Inevitably, with money managed, there are expenses with it. These expenses can be salaries to pay analysts or portfolio managers, management fees, rent for office space, and many more.

Many funds will pass some or all of these expenses onto you, the investor. The amount you will be paid will be shown as the expense ratio.

When looking at VOO and SPY, there is a significant difference in their expense ratios. While VOO carries very low costs of .03%, SPY has an expense ratio of around .09%. While .09% may seem small, it is about triple the VOO.

The amount you’ll pay in fees may seem small at just .06% difference, but over years and decades, it’ll add up to much more than you think.

Spy vs. Woo: Minimum Initial Investment

The Minimum Initial Investment (MII) will differ per fund and firm. The minimum initial investment is applicable only when you invest in a fund for the first time.

Many funds require anywhere from $100 – $5000 or more for your first investment. After that, you are free to invest in the same fund on subsequent investments as you wish.

The current MII of VOO is the Ask Price of a share on that trading day. To give you an idea, at the time of writing this, VOO stands at approximately $377 per share.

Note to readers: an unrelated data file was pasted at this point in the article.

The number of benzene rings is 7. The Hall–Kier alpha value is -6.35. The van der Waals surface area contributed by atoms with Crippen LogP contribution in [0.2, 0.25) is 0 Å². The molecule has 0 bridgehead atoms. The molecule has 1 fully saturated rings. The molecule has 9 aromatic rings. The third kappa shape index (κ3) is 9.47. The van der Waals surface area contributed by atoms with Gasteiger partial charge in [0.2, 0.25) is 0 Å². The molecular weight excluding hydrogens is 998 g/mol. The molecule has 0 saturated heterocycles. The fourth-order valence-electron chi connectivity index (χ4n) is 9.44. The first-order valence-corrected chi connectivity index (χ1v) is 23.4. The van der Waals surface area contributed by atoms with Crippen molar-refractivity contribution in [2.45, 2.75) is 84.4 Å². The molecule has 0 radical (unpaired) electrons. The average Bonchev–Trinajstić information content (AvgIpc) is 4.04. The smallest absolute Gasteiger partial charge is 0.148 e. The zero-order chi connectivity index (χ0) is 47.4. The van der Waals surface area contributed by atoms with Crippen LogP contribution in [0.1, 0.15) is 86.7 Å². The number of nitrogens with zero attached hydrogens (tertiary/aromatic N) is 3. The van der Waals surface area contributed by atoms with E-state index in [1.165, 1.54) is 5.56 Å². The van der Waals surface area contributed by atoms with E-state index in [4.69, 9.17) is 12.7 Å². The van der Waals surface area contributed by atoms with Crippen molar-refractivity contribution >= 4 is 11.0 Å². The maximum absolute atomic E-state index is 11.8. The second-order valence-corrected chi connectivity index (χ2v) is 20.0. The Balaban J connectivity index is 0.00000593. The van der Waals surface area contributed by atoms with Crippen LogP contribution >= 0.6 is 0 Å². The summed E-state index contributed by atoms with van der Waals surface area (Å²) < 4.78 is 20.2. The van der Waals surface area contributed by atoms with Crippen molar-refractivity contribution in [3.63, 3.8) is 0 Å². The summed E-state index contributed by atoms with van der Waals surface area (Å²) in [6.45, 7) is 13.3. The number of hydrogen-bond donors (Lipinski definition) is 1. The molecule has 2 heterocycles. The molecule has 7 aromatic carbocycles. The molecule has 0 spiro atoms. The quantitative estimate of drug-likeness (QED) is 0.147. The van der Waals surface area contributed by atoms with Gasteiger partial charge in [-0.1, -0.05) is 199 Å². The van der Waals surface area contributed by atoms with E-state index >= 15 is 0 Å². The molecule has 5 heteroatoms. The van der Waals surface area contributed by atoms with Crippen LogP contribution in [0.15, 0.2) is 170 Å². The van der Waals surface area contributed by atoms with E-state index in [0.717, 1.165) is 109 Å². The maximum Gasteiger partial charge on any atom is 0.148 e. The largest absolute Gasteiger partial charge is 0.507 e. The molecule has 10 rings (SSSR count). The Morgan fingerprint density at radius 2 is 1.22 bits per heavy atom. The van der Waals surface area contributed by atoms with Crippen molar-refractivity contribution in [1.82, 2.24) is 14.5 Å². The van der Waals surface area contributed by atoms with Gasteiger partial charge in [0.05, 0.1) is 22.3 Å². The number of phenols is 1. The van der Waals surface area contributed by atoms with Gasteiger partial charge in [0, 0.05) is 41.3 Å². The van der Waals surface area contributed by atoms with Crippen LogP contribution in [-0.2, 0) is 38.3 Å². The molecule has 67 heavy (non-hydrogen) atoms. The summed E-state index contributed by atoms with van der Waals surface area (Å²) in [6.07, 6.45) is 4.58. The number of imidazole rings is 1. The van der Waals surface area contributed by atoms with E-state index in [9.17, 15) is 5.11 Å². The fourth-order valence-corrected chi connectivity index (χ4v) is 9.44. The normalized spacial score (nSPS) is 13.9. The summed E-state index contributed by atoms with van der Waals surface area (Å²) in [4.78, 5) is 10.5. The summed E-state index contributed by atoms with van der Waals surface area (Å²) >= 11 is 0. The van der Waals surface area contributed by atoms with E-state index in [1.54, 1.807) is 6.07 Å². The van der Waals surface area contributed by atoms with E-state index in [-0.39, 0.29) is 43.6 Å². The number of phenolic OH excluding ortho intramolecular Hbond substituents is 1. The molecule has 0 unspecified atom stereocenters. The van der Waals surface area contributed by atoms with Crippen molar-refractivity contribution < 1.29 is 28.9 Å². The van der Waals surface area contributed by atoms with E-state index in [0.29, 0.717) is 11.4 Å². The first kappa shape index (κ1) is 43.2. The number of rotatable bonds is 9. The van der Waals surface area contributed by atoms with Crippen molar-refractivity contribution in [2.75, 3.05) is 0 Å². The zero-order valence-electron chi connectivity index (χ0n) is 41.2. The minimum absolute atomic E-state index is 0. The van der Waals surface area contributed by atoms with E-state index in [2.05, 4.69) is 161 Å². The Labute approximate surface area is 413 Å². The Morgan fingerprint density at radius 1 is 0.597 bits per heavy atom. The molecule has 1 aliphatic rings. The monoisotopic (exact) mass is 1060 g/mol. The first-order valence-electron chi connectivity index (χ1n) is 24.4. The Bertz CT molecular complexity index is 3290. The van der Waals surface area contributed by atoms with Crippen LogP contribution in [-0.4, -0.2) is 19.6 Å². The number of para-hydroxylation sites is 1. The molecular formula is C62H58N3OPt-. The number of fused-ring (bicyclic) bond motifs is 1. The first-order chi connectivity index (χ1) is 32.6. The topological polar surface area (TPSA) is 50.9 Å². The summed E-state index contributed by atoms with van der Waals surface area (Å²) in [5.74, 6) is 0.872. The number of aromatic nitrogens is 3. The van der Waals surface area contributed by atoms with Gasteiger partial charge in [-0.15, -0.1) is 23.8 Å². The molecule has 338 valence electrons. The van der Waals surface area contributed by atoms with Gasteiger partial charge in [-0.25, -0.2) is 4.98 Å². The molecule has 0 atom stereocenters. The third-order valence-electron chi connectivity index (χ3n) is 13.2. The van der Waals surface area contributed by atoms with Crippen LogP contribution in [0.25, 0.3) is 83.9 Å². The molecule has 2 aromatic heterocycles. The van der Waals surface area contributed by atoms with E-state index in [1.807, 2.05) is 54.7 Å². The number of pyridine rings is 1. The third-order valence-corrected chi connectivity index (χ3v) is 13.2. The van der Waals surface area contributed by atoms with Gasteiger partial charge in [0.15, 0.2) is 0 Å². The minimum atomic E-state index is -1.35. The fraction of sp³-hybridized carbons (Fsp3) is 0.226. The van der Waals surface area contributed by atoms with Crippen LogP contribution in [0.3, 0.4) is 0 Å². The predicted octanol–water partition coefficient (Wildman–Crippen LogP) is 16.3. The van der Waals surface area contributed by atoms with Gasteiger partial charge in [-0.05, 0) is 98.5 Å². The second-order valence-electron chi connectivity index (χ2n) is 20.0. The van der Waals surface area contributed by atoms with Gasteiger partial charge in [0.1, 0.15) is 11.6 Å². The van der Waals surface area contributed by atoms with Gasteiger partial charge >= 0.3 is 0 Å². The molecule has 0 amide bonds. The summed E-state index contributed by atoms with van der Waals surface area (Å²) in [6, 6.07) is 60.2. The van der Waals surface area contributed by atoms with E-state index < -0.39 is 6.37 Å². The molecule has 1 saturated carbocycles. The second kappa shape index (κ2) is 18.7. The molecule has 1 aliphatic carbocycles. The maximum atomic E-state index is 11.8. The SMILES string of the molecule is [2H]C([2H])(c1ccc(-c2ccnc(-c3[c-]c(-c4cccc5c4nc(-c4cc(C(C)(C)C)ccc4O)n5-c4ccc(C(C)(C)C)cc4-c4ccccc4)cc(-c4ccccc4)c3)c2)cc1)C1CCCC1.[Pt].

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SPY has a similar MII in that it will only charge the current price of a stock. Again, as of writing this, SPY stands at approximately $410 per share.

This is essentially a $33 margin just making your first trade, after that, you will be able to invest any amount you want.

Spy vs. Woo: Net Assets and Holdings

In this SPY vs VOO comparison, the top ten holdings of each fund are very similar, see below. Both hold around 30% share in their top 10 as well. Given that they both track the S&P 500 index, it should come as no surprise that roughly 99% of their holdings are the same.

Spy Top 10 Holdings

Woo Top 10 Holdings:

You will find a noticeable difference when it comes to the amount managed by each fund. VOO has more than $840 billion in assets under management, while SPY has approximately $417 billion in total assets.

Spy vs Wu: Creations

As you can imagine, when comparing SPY versus VOO in the composition of each fund, you’ll be hard-pressed to find much difference. As mentioned earlier, they both aim to track the same market index, hence they have the same overall fund structure.